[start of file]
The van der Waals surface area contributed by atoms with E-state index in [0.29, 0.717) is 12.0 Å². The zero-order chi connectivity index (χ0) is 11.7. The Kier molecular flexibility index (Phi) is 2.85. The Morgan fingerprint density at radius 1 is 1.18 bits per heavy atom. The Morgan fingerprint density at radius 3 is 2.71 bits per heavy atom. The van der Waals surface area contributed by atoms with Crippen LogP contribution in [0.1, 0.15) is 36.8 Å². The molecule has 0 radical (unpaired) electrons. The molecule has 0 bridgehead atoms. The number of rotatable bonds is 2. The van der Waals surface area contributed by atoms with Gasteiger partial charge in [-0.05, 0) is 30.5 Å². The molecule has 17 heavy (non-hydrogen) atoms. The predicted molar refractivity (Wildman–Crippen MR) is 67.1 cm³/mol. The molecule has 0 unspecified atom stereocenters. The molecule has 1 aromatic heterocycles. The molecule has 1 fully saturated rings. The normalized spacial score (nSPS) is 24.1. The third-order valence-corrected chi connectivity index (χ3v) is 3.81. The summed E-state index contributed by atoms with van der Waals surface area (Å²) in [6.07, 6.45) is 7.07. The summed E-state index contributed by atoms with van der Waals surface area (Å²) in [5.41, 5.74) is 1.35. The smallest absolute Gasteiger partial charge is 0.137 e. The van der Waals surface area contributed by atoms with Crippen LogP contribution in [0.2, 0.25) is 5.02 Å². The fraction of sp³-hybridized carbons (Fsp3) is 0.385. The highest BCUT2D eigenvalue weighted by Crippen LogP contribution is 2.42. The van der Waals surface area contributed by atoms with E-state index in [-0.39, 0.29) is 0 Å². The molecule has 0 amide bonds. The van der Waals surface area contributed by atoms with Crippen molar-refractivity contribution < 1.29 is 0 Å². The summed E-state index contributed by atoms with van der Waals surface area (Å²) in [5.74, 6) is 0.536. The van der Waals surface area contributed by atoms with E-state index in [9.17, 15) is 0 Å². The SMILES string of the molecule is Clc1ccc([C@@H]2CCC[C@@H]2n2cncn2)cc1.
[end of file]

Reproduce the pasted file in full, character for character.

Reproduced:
The van der Waals surface area contributed by atoms with E-state index in [0.29, 0.717) is 12.0 Å². The zero-order chi connectivity index (χ0) is 11.7. The Kier molecular flexibility index (Phi) is 2.85. The Morgan fingerprint density at radius 1 is 1.18 bits per heavy atom. The Morgan fingerprint density at radius 3 is 2.71 bits per heavy atom. The van der Waals surface area contributed by atoms with Crippen LogP contribution in [0.1, 0.15) is 36.8 Å². The molecule has 0 radical (unpaired) electrons. The molecule has 0 bridgehead atoms. The number of rotatable bonds is 2. The van der Waals surface area contributed by atoms with Gasteiger partial charge in [-0.05, 0) is 30.5 Å². The molecule has 17 heavy (non-hydrogen) atoms. The predicted molar refractivity (Wildman–Crippen MR) is 67.1 cm³/mol. The molecule has 0 unspecified atom stereocenters. The molecule has 1 aromatic heterocycles. The molecule has 1 fully saturated rings. The normalized spacial score (nSPS) is 24.1. The third-order valence-corrected chi connectivity index (χ3v) is 3.81. The summed E-state index contributed by atoms with van der Waals surface area (Å²) in [6.07, 6.45) is 7.07. The summed E-state index contributed by atoms with van der Waals surface area (Å²) in [5.41, 5.74) is 1.35. The smallest absolute Gasteiger partial charge is 0.137 e. The van der Waals surface area contributed by atoms with Crippen LogP contribution in [0.2, 0.25) is 5.02 Å². The fraction of sp³-hybridized carbons (Fsp3) is 0.385. The highest BCUT2D eigenvalue weighted by Crippen LogP contribution is 2.42. The van der Waals surface area contributed by atoms with E-state index in [-0.39, 0.29) is 0 Å². The molecule has 0 amide bonds. The van der Waals surface area contributed by atoms with Crippen molar-refractivity contribution < 1.29 is 0 Å². The summed E-state index contributed by atoms with van der Waals surface area (Å²) in [5.74, 6) is 0.536. The van der Waals surface area contributed by atoms with E-state index in [9.17, 15) is 0 Å². The SMILES string of the molecule is Clc1ccc([C@@H]2CCC[C@@H]2n2cncn2)cc1.